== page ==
In correspondence to Wendy dated May 20, 2006, Berge advised: "This will confirm that you understand that the statute of limitations may have already expired, and if it did not it may expire in July of 2006." Berge explained there was sufficient information to file an action, but insufficient evidence of causation to obtain an affidavit of merit. Berge reiterated that if an affidavit of merit was not secured, the action would be dismissed and any claims barred. He advised his position was "based on the assumption that a court would agree that the statute of limitations will expire in July of 2006." Further, Berge advised: "You should also know that we cannot predict what a court's decision would be regarding the statute of limitations[,]" noting the determination could be the limitations period had already expired and her right to litigate her claims may "have already been lost" when she consulted defendants. Wendy acknowledged receipt of the information by signing and returning a copy of the letter on May 20, 2006.
On May 27, 2006, Wendy executed a contingency fee agreement with defendants, who thereafter filed a professional negligence action against Lourdes, Dr. Greatrex, and various fictitiously named parties. The Jefferson physicians were not named as defendants. Further, defendants did not examine whether the Jefferson physicians were subject to suit in New Jersey and, if not, note they could not pursue plaintiffs' claims in Pennsylvania because defendants were not licensed to practice law in the Commonwealth.
On July 19, 2006, defendants' expert declined to file an affidavit of merit. Defendants informed plaintiffs no underlying facts supported causation, making it unethical to continue the medical malpractice action. Defendants advised that without securing an expert to opine regarding causation, defendants would seek to be relieved as counsel and plaintiffs would assume their own legal representation. On July 26, 2007, defendants were relieved as plaintiffs' counsel by plaintiffs' consent. Ultimately, the court ordered a summary dismissal of the complaint.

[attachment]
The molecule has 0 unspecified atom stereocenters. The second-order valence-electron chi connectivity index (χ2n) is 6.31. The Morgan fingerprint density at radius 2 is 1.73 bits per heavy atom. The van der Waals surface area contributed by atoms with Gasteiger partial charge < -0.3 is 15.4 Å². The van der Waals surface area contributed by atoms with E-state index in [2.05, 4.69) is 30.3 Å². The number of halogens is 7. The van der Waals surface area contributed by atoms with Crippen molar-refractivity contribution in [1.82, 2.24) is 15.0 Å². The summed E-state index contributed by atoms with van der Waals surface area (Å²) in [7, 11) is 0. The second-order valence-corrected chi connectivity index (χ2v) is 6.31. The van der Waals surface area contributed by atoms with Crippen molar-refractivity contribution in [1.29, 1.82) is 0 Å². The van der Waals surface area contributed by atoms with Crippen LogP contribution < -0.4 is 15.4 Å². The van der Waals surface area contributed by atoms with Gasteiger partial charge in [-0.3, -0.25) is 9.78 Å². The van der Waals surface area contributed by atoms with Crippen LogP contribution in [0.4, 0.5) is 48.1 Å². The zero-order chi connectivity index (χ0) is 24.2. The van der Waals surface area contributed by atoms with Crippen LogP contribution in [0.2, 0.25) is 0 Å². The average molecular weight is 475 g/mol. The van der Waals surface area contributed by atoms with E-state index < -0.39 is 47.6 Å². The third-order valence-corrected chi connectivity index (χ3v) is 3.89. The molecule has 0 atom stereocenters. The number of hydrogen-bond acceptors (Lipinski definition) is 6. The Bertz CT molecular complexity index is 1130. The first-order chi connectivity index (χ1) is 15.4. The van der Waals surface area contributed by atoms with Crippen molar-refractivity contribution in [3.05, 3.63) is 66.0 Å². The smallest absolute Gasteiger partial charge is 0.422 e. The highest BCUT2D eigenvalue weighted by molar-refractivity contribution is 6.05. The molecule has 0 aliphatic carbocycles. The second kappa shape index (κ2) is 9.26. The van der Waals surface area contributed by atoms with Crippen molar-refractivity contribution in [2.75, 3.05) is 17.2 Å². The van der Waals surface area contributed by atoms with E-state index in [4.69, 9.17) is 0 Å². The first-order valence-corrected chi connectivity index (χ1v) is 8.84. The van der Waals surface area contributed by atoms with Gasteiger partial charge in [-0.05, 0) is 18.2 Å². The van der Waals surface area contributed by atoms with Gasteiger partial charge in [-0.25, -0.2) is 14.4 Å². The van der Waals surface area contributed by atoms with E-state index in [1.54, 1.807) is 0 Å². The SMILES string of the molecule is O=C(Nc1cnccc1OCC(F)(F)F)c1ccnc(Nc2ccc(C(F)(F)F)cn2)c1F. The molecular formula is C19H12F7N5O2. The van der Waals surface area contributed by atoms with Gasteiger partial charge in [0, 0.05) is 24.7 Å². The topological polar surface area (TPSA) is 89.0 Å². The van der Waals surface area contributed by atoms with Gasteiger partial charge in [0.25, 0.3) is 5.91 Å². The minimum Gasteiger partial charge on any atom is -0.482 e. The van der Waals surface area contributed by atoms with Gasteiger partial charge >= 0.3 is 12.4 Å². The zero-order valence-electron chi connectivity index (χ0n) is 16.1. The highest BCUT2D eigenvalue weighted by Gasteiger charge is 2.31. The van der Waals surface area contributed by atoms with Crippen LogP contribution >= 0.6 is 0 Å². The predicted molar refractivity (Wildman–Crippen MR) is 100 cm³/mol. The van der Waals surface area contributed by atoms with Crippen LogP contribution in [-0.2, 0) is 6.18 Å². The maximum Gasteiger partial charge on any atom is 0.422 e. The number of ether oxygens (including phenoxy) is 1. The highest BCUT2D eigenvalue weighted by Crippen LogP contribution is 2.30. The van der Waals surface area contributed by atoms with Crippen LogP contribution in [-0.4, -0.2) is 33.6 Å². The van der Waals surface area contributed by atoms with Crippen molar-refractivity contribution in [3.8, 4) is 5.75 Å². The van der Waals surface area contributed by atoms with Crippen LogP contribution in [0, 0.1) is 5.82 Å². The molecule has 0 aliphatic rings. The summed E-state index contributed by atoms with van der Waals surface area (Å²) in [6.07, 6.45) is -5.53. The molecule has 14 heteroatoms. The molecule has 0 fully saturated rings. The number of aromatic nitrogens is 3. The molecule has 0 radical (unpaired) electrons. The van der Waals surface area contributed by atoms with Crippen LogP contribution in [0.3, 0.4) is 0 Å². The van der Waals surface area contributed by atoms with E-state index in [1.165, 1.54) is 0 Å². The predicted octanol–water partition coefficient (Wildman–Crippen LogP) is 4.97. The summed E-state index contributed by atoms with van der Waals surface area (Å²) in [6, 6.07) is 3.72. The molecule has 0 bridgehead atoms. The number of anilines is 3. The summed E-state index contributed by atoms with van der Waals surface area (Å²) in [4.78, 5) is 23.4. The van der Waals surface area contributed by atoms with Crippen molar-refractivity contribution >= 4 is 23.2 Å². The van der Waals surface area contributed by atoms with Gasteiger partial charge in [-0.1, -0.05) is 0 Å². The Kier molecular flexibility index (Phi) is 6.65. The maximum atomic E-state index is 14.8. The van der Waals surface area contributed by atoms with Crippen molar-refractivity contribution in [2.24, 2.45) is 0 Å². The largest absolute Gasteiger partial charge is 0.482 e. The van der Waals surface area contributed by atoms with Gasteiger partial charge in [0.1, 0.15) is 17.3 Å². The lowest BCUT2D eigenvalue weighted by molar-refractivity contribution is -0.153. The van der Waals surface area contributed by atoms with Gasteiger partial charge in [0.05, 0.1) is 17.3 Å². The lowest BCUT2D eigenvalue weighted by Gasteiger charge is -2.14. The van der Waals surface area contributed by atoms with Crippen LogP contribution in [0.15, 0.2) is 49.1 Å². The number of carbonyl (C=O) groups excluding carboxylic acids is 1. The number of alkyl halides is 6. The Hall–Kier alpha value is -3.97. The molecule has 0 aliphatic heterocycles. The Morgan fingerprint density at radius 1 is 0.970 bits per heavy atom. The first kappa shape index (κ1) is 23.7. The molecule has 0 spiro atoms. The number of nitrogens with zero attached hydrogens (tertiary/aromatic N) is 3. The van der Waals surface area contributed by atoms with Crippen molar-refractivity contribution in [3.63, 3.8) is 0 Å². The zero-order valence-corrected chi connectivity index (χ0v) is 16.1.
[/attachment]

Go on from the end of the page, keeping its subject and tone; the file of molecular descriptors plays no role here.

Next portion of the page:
On November 12, 2009, plaintiffs filed a one count complaint alleging defendants committed legal malpractice by failing to include the Jefferson physicians in the underlying medical negligence action. On cross-motions for summary judgment, defendants asserted the statute of limitations with respect to any claims against the Jefferson physicians had expired prior to plaintiffs' initial legal consultation.
After initial review, the judge continued the motion to allow additional discovery, including the limited depositions of Wendy and Dr. King. In her deposition, Wendy discussed her prior medical treatment. Wendy was asked, "Going back to the year 2000[,] when you were at Lourdes, when Dr. Greatrex said to you after reviewing your scans that you were clear, did you understand that to mean that you were cancer free?" She responded, "I didn't believe it." Further in response to the question, "What did you understand the meaning of the scans are clear to be[,]" Wendy said, "that they were wrong." Wendy clarified this point, stating:
When [Dr. Greatrex] told me that the film was clear, I questioned it because at the same time a mammogram was done and they told me that [it] was clear. I knew that was impossible. I had a biopsy sometime '97, '98, and they tagged a lump in my breast and they told me that there was no tag. They don't disappear. That led me to believe that there was somebody not reading something right and in fact I had my husband go back to Jefferson, get the films from Jefferson so that they could be compared.
So when you ask me the question, I'm just saying that I did not believe that the films were clear.
Wendy stated she did not consider pursuit of possible malpractice claims in 2000, despite believing there was a mistake, or even in February 2004, after Dr. Pope stated he was mistaken when he told her she was all clear in 2000, asserting "until I was informed by Dr. King in the early part of July 2004, it never crossed my mind about malpractice. . . . All I wanted to do was get better."
Following continued oral argument, held on May 27, 2011, the motion judge concluded the statute of limitations with regard to plaintiffs' underlying medical malpractice claims commenced in 2000, requiring plaintiffs to have filed their claims by 2002. Therefore, the medical negligence claims were time barred when plaintiffs consulted with defendants in March 2006. Defendants' request for summary judgment was granted and plaintiffs' complaint was dismissed. This appeal ensued.